A former Assistant Secretary with the Ministry of Women and Child Development in West Bengal for three months, Lakshmi Bhavya has been championing the cause of menstrual hygiene in her district. By associating herself with the Lalana Campaign, a holistic menstrual hygiene awareness campaign which is conducted by the Anahat NGO, Lakshmi has been slowly breaking taboos when it comes to periods and menstrual hygiene.

A Gender Rights Activist working with the tribal and marginalized communities in india, Srilekha is a PhD scholar working on understanding body and sexuality among tribal girls, to fill the gaps in research around indigenous women and their stories. Srilekha has worked extensively at the grassroots level with community based organisations, through several advocacy initiatives around Gender, Mental Health, Menstrual Hygiene and Sexual and Reproductive Health Rights (SRHR) for the indigenous in Jharkhand, over the last 6 years.

Srilekha has also contributed to sustainable livelihood projects and legal aid programs for survivors of sex trafficking. She has been conducting research based programs on maternal health, mental health, gender based violence, sex and sexuality. Her interest lies in conducting workshops for young people on life skills, feminism, gender and sexuality, trauma, resilience and interpersonal relationships.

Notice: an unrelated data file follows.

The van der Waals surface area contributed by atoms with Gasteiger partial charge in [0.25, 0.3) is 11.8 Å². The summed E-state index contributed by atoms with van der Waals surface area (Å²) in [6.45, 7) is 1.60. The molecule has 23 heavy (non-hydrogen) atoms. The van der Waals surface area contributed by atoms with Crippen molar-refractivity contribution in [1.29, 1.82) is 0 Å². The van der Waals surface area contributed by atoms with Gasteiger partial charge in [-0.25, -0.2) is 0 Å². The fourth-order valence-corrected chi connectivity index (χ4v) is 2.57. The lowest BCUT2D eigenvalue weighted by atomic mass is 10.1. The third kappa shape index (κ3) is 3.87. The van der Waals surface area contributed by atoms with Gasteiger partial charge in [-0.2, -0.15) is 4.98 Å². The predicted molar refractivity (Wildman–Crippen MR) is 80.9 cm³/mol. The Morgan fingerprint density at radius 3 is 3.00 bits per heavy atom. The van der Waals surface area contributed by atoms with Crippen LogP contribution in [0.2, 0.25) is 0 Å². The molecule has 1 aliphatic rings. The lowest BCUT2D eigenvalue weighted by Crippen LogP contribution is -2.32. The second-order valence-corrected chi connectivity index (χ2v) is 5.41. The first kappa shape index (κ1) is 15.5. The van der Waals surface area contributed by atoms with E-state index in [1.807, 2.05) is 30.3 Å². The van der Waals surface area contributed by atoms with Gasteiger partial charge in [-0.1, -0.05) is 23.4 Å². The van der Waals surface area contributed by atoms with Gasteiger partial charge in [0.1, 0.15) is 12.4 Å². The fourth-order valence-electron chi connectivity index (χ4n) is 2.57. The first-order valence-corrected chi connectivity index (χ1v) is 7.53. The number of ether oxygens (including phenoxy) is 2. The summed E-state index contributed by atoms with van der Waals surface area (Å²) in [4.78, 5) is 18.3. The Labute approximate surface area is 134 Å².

A Guwahati-based college student pursuing her Masters in Tata Institute of Social Sciences, Bidisha started the #BleedwithDignity campaign on the technology platform, demanding that the Government of Assam install
biodegradable sanitary pad vending machines in all government schools across the state. Her petition on has already gathered support from over 90000 people and continues to grow.

Bidisha was selected in’s flagship program ‘She Creates Change’ having run successful online advocacy
campaigns, which were widely recognised. Through the #BleedwithDignity campaign; she organised and celebrated World Menstrual Hygiene Day, 2019 in Guwahati, Assam by hosting a wall mural by collaborating with local organisations. The initiative was widely covered by national and local media, and the mural was later inaugurated by the event’s chief guest Commissioner of Guwahati Municipal Corporation (GMC) Debeswar Malakar, IAS.

Sign up for the Youth Ki Awaaz Prime Ministerial Brief below